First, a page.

As I was walking into work this morning, I parked across from a man who had a Human Rights Campaign (HRC) equality sticker on the bumper of his car. When he got out of the vehicle, I noticed this gentleman was around 70-years old, and was also wearing an HRC equality hat. Very cool, I thought, I love the old gays. Although it took years for me to actually put the sticker on my car (mental block, Southern Indiana, fear, military kid, shame, pride), moments like this made me feel a sense of camaraderie within the community. Amity. Connect. Support.
We walked into the building together, and as we shared the same sidewalk he said to me, “Nice sticker on your car.”
I responded with, “You too, sir. And the hat is a nice touch. Happy PRIDE.”
He smiled, and responded, “My wife and I have found it to be important that we show pride and support for all those around us.”
Let’s pause there for a moment. Remember, I live in Bloomington, Indiana. This man was 70+ years old. A rush of appreciation came over me, and it hit me that this moment was one to let soak in. Cue word vomit. I stopped walking, and asked, “If you can get it, and have complete understanding, and while coupled with your wife, why can’t everyone else share this same understanding?” My question to him was noted with a bit of a voice crack, to which we both chuckled. My new friend then went on to share the story of a former co-worker of his wife who sparked this belief and hope, and also provoked them to march for many years in the Chicago PRIDE parade. All I could say was, “thank you.” We separated with name-introductions, and I muttered, “Thanks for making my day, Steve,” as we parted ways down the hallway. Thanks for making my month, was possibly more appropriate.
I have a student who frequently comes into my office, and we sit for quite some time, sharing stories of equality, right’s-issues, and “ah-ha” moments. I like to say we bring out the passion in one other, and it is daily that we share an article or link to something inspiring, frustrating, challenging, and/or eye-opening. This student isn’t gay, but they care about the LGBT community. In fact, this student cares about all marginalized communities. Like Steve. I have previously shared the story of a former student who called me out of the blue, and said, “Michael, I’m an ally,” after an ‘ah-ha’ moment of support for the LGBT community. We need more ah-ha moments. We need more, “I’m an ally” (of whatever), moments. We need more learning, growing, challenging, and supporting. We need more.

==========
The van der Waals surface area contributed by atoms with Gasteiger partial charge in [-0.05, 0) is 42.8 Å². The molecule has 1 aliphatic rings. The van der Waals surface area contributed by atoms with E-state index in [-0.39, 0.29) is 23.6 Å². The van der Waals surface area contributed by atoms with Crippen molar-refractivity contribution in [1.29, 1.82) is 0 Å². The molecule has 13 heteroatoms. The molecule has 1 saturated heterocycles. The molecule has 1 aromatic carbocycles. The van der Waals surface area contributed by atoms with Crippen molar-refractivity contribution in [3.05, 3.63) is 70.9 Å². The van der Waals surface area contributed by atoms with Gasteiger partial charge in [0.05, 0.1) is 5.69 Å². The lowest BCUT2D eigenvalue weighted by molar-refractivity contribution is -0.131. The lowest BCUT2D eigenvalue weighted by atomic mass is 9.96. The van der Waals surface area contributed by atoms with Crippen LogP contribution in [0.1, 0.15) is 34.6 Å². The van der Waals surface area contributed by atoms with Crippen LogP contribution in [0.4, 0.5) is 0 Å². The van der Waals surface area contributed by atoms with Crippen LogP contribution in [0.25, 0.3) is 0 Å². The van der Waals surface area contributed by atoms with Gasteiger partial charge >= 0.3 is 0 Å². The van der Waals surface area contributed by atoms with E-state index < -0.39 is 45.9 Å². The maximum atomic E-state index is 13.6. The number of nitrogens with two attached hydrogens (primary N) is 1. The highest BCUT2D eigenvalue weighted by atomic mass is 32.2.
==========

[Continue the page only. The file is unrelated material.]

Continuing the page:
I was talking with a friend recently and we shared similar sentiments around the idea of being “pro-LGBT,” as either an ally or community member. At times, it feels being pro-LGBT has become so drenched in pop-culture that we have lost some of the actual active advocacy it requires to truly make change (“Legalize Gay,” “Jesus is My Homeboy,” etc., as anecdotal examples of beliefs impacted by satire). The reverse could also be part of the problem. Are we easy to become complacent in our quest for equal rights that we just assume others will be the advocates or ambassadors for that voice? Or, are we creating arrangements for ourselves that we forget the issue still exists, no matter how we’ve navigated the struggle (whatever issue, whatever struggle)?
June is here, which means, “PRIDE,” for many individuals around the world. Consequently, summer and “PRIDE” can also mean disconnect, resentment, struggle, confusion, and frustration. I have previously posted about my desire for others to live more, “out.” Though I won’t go much deeper into revisiting this challenge, I will encourage you to read the post. Be out. Be out with whatever you see needs support. Favorite a tweet, share a video, challenge ignorance. Hell, ask people about their bumper sticker. Appreciate bumper stickers. Appreciate dissonance, but stand for what you know is just. Volunteer. Don’t just participate in the party-element, the satire, or the parody – get out there and make an active change by using an active voice. Step up.
In this new week and new month, I commit to living more prideful – prideful of who I am and where I come from, who I’m meant to be. And I ask you to take this same vow. This may mean as an ally (to something, anything) or simply as someone who gives a damn. That’s okay too. Be proud. Give many damns. This world needs more allies, and its constituents need more belief, more hope, more support. Be that support. Believe. Hope. Care.
How will you continue to live in 2014?